In Sen. Barack Obama’s campaign stump speeches, he rarely mentions any of the more than 1,100 votes that he's cast as a member of the United States Senate.
Votes on legislation have the virtue of being concrete and precise, showing a pattern of belief and conviction.
On most votes, Obama and his rival for the Democratic nomination, Sen. Hillary Clinton, have lined up on the same side.
Obama has promised that as president that he would find a way to “stop fighting with Republicans and bring them over to our side.” He made that very pledge in Houston on Tuesday night.
“If we could just come together across the boundaries” of political party, race, and other categories, he said the very next day, “there’s no problem we could not solve.”
But those “boundaries” are defined by votes on specific issues: immigration, Iraq, taxes, judicial nominees, and Medicare.
A solid party loyalist
Obama’s roll call votes in 2005, 2006 and 2007 have been analyzed by the non-partisan journal Congressional Quarterly which found him to be a Democratic Party loyalist.
CQ didn't use every single roll call vote to make this determination, instead it analyzed votes where a majority of Democratic senators opposed a majority of Republican senators.
In 2007, Obama voted with his fellow Democrats 97 percent of the time. In 2006, his score was 96, and in 2005, he again netted a 97 percent rating.
Let’s explore some of the votes that resulted in those ratings, and others that Obama has cast.
The cliché heard during Senate battles over Supreme Court nominees is that there is no other vote, excluding the decision to go to war, that has more profound consequences.
There’s truth to this cliché.
Chief Justice John Roberts, 53, and Justice Samuel Alito, 57, both of whom Obama voted against, are likely to serve for another 25 years and Obama only for eight, if he’s elected to two terms as president.
But if elected, Obama may have the opportunity to appoint nominees to replace Justice John Paul Stevens, who will turn 89 this April, and probably other justices as well.
'No' on Roberts and Alito
Obama said in opposing Roberts, “far more often used his formidable skills on behalf of the strong in opposition to the weak.”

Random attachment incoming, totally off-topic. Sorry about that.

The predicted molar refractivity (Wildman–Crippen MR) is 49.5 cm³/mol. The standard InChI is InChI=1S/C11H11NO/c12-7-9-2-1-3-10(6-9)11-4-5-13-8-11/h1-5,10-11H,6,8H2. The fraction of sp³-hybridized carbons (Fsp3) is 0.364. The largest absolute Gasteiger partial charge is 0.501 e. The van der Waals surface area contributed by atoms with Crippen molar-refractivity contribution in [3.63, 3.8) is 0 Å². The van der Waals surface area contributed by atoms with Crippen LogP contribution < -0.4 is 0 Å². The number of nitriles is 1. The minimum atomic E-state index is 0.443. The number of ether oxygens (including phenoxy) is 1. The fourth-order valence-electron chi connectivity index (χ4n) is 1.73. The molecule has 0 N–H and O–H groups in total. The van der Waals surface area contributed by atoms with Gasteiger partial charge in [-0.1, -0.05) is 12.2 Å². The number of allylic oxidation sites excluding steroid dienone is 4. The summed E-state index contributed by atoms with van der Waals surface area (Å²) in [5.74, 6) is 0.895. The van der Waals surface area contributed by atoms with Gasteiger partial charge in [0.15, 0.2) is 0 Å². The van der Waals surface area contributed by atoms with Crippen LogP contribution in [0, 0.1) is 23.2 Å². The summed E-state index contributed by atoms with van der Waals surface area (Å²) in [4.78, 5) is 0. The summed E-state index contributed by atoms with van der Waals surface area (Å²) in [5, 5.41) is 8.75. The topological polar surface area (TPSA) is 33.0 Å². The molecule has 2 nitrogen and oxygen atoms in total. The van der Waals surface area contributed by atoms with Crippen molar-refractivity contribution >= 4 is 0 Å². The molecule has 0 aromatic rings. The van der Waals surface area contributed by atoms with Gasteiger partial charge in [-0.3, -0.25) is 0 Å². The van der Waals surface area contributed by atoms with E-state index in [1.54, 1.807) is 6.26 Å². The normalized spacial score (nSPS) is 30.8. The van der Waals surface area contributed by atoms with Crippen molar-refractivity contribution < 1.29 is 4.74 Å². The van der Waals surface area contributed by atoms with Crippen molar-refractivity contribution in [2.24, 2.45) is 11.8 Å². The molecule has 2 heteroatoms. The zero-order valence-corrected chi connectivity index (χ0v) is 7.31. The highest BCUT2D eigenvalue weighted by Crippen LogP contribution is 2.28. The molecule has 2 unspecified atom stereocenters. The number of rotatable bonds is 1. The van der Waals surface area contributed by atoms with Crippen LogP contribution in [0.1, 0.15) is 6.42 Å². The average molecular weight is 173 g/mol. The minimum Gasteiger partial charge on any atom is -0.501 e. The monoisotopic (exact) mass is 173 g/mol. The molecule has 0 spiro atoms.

Later, Obama criticized Roberts claim that he acted as an "umpire."
"But the issues that come before the court are not sports; they’re life and death," Obama argued. "We need somebody who’s got the empathy to recognize what it’s like to be a young teenage mom."
In the Roberts vote, Obama found himself at odds with 22 Democrats who voted for the chief justice.
Senators Russ Feingold and Herb Kohl of Wisconsin, Robert Byrd and Jay Rockefeller of West Virginia, Max Baucus of Montana, Jeff Bingaman of New Mexico, Bill Nelson of Florida, and Ken Salazar of Colorado were among the Democrats casting their votes for Roberts.
The sole exception from a Midwestern battleground state was Sen. Tom Harkin of Iowa, who voted to oppose Roberts. No Republican joined Obama in voting against Roberts.
In the battle over Alito, some Democrats, including Sen. John Kerry, D- Mass., half-heartedly tried to stall a vote on the nomination.
It was clear that Alito’s supporters would win the procedural vote — called a “motion to invoke cloture” in Senate language — and thus would prevent the delay on Alito’s confirmation.
Obama voted “no” anyway, joining 24 other Democrats. No Republicans voted with them. Most of the Democrats from battleground states voted for the motion.
For a filibuster
“He not only voted against Alito, but for a filibuster,” said Nan Aron, of the Alliance for Justice, an advocacy group that led the effort to defeat several Bush judicial nominees.
Although illegal immigration may have momentarily subsided as an issue in the national media spotlight, the problem is no closer to being resolved than it was in 2005 when Obama entered the Senate.
Obama voted against one measure in 2006 that would have denied citizenship or other legal status to illegal immigrants.
And he voted against another last year that would have allowed police to question individuals about their immigration status if the officers had probable cause to believe that the person was not lawfully present in the United States.
Obama joined all but four other Senate Democrats in voting for the 2006 Senate immigration bill sponsored by Sen. John McCain, R- Ariz., the likely GOP presidential nominee, and Sen. Edward Kennedy, D- Mass.
The McCain-Kennedy bill would have created a guest worker program, and would also have allowed illegal immigrants in the United States since 2001 to become legal residents.
How to treat illegal immigrants
Last October, Obama, along with 37 Democrats, 12 Republicans and independents Sen. Joe Lieberman of Connecticut and Sen. Bernie Sanders of Vermont, voted to move to a final vote on the “Dream” Act (the Development, Relief, and Education for Alien Minors Act), which would allow illegal immigrants under age 30 to remain in the United States and gain legal status if they attend college or join the military.